ABC's small screen Avengers tie-in Marvel's Agents Of S.H.I.E.L.D. got decidedly darker in Season 2, with the agency having collapsed due to the machinations of the evil organization Hydra, one of its agents turned traitor, one brain-damaged, and the rest just trying to pick up the pieces. The show is undoubtedly stronger and more cohesive in its second year than it was before the Marvel Cinematic Universe-altering events of Captain America: The Winter Soldier, but thankfully it's not all doom and gloom all the time. The show may be dealing with bigger threats and darker themes, but there's one person working overtime to maintain the fast-paced, light-hearted tone of the show — new addition to the team, Lance Hunter (played by Nick Blood).
The sarcastic Brit has managed to keep things fun inside the dreary S.H.I.E.L.D. base (ironically named The Playground). His quick wit and sharp tongue often provide a much-needed comic relief, although Hunter is no mere joke-spouting sidekick. He's also a deadly mercenary who's proven himself to be a valuable asset, taking down Carl Creel (a.k.a. The Absorbing Man), executing covert missions, and helping an addled Fitz save The Bus from self-destructing.
Hunter has been Season 2's most exciting addition, but how much of his character was culled from Marvel comics, and how much was invented for the show? It's an interesting question, since S.H.I.E.L.D. tends to blur the line between adaptation and original story, and Hunter firmly straddles that line.
He's got a promising future
On the show: Hunter is S.H.I.E.L.D.'s newest member, after working for years as a mercenary under the command of Director Coulson's friend Isabelle Hartley (Lucy Lawless). After Hartley was killed in the Season 2 premiere, Hunter transferred his allegiance to Coulson.
In the comics: Commodore Hunter was first introduced in the 1977 series Captain Britain. This version of the character was much older than he's portrayed on the show, and had a much loftier position: he was the Director of S.T.R.I.K.E. (Special Tactical Reserve for International Key Emergencies), which is basically the British version of S.H.I.E.L.D. This meant he was Nick Fury's equal; in fact, the two men teamed up to take down the Captain America villain Red Skull.
It's a long road from arrogant commando to head of a top-secret world-saving organization. Will Hunter's arc on the show find him slowly proving himself and ascending the ranks of S.H.I.E.L.D. until he's powerful enough to start his own agency? It's unclear if the show ever intends to introduce S.T.R.I.K.E., but Hunter certainly seems like he has a bright future ahead of him.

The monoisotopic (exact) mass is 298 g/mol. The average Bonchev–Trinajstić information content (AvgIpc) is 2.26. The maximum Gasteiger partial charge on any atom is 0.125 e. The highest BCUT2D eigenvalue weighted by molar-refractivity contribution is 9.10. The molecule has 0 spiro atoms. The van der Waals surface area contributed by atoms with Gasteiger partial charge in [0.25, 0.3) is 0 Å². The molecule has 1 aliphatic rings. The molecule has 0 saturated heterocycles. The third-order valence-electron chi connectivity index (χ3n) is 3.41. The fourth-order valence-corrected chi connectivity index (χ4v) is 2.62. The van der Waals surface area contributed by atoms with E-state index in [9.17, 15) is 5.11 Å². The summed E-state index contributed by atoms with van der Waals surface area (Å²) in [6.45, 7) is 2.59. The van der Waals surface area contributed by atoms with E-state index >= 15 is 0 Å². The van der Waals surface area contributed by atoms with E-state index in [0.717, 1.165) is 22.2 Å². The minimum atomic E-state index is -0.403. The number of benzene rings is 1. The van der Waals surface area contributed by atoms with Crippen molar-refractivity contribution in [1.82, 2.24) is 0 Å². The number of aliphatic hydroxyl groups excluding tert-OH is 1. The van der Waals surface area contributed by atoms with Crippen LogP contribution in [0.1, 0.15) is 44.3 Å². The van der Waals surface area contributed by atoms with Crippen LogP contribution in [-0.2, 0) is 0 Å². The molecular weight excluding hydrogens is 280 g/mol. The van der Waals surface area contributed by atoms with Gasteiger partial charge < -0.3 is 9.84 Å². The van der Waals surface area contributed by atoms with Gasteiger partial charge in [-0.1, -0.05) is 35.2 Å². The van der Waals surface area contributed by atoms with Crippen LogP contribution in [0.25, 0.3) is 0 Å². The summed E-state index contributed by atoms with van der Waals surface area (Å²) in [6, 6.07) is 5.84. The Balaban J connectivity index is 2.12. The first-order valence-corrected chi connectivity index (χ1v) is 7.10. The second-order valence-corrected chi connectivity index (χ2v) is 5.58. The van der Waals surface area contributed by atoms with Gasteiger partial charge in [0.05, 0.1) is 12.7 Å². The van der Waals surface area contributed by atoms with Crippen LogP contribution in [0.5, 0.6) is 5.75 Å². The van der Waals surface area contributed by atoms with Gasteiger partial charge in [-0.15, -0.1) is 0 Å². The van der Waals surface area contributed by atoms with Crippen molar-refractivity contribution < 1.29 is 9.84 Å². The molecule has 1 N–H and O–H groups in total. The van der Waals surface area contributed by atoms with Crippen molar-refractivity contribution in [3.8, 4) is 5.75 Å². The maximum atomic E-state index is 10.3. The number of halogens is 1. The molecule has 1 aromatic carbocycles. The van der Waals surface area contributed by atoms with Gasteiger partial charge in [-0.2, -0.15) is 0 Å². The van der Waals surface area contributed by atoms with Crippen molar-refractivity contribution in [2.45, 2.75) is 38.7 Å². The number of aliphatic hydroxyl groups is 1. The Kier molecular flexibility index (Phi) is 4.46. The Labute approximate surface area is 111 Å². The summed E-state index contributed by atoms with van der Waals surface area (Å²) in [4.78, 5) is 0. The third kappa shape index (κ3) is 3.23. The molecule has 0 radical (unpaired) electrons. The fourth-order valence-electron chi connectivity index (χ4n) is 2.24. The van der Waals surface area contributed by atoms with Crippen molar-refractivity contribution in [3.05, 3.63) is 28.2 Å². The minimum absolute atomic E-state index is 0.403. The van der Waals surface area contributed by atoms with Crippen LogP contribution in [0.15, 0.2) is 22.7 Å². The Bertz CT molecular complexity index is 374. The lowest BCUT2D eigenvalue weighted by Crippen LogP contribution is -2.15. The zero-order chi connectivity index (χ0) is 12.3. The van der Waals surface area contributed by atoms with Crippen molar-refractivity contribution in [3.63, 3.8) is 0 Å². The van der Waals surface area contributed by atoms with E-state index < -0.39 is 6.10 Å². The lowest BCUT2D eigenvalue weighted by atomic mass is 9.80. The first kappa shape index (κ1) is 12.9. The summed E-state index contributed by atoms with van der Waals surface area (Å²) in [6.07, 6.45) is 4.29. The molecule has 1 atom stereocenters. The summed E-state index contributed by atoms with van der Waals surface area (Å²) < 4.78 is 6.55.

He Replaced Hawkeye — Romantically, Anyway
On the show: At the end of the most recent episode, "A Hen In The Wolf House," it was revealed that the ex-wife Hunter was always complaining about is, in fact, Bobbi Morse, aka. Mockingbird. She emerged from an undercover stint as Hydra's Chief of Security to save Agent Simmons, and now the two former spouses will be forced to co-exist on the same team.
In the comics: On the page, Agent Morse was indeed married to a S.H.I.E.L.D. agent, although it wasn't Hunter. Clint Barton, aka. Hawkeye (the archer portrayed by Jeremy Renner in the MCU), was actually Mockingbird's spouse: they eloped after the villain Crossfire kidnapped them both and tried to make them kill each other using hypnotic ultrasounds. (Ah, love...)
This is sad news for Renner, whose role is often considered one of the most underdeveloped in the entire MCU. (He spent the majority of The Avengers as a mindless zombie and was written out of a planned appearance in The Winter Soldier .) If they had kept Morse and Barton as spouses, perhaps Renner's Hawkeye could have cameoed on S.H.I.E.L.D. in much the same way that other big screen players like Samuel L. Jackson's Nick Fury and Cobie Smulders' Maria Hill have.
He might be in Captain America 3
In the comics: After his arc with Captain Britain in 1977, the character of Lance Hunter wasn't used again until 2007, during the now-famous Civil War plot line. If Civil War sounds familiar, that's because it's the just-announced subtitle for the third Captain America film, in which Cap and Iron Man will face off over the proposed Superhuman Registration Act. So, how exactly did Lance Hunter play into that story? He was working with S.H.I.E.L.D. to formulate the British version of that controversial law.
In the MCU: With his direct ties to the Civil War plot, Lance Hunter seems perfectly situated to make the leap from Marvel's television universe to the multiplex. The way Blood's portrayal of the character has quickly become a favorite this season, he would be the perfect choice to make a cameo as an Easter Egg for S.H.I.E.L.D. fans. While it's unlikely that Hunter would have a huge role in Captain America 3, it would be nice to see Marvel acknowledge the success of its small screen sibling this season by promoting one of its characters to the big screen.
Images: ABC; Giphy (3)